Once upon a time you dressed so fine,
threw the bums a dime in your prime,
v.1, Like a Rolling Stone, B.Dylan
God knows there are books, fun and popular, catty and mean, respectable and not; bios and retrospectives and analyses; and now of course textbooks on Bob Dylan, by the shelf, by the truckload; a respectable cottage industry. Himself wrote a very readable and interesting autobio that brings that early Greenwich Village, Gerdes Folk City milieu into startlingly vivid life; and a pleasant read in part because he speaks with such relaxed humility, a million miles away from the guarded barbed unreadable surrealism of Tarantula, his first alleged book published in ‘66, I think. But… they sure didn’t give it to him for Tarantula - it’s real bad; or even for Like A Rolling Stone, good as it is, but properly, for an entire body of work that goes back to that first, self-titled album, Bob Dylan (1962) and forward through blazingly transcendent business like Blonde on Blonde, and Blood On The Tracks, and… well, what did Wikipedia just say…? 39 studio albums? Wow.
Not to dwell too long on what a different poorer world it would be without Joanie singing Blowin’ In The Wind, or Jimi Hendrix inviting us All Along The Watchtower; moments some of us think of as prophecy.
Here’s my biggest theme with Bob: as soon as there was language, people made poetry, (OK, Bob comes in real soon here.). They found lovely elaborate patterns in their languages, and chanted poetry and sung it; used it to teach skills and cooking and horsemanship; they used it to describe the heavens and the beings who lived there; they told the stories of the queens who freed their people, and told all about Coyote and Raven and Brer Rabbit. And then they got way smart and invented writing, and we used the one more and the other less until all the poetry dribbled out of the people’s mouths and leaked away, gone, utterly gone by the time I was a boy, shrug, except in the university… until, until… mirabile dictu … the phonograph record, and the radio station, and now they got this thing called the internet… so you can hear poets sing their work, even if you don’t have one in your town…….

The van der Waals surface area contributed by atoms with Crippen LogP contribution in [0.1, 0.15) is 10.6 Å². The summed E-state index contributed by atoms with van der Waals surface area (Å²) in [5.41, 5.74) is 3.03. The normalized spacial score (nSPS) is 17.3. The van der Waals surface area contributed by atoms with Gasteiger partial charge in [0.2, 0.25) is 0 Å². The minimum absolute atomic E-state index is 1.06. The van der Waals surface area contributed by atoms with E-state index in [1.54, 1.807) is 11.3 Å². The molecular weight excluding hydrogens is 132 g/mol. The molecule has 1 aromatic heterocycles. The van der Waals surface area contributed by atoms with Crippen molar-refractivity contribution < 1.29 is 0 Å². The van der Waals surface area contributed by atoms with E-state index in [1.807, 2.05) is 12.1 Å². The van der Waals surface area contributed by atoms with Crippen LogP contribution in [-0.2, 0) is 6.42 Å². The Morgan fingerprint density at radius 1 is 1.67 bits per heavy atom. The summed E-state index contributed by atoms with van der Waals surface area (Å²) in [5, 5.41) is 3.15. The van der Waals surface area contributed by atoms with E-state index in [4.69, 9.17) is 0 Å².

Don’t miss it: Bob, meaning only to have a good time and do his best (and get laid) turns out to be the exact right, very ambitious, very talented, very lucky guy to model putting poetry back in the mouths and ears and brains of ordinary people, and he did it. But it doesn’t stop there either. Bob’s successes fueled all the new singer-songwriters: Joanie Mitchell, a great popular poet; Paul Simon, a great popular poet, and the list goes on and on. In turn, all of these pioneers inspired vast rippling developments still gaining authority in the culture: in regional voices, in women’s voices, the poetry of black people and brown people; rap and hip-hop; cowboy poets, poetry slams. So, of course, Bob was not the only one - just one of the earliest; one of the most successful poets since… who? And for my money, one of the very best.
Happy Bazillionth Birthday, Bobby! Enjoy your Nobel - you earned it. (And I hope Sony gave you more money than you can count!)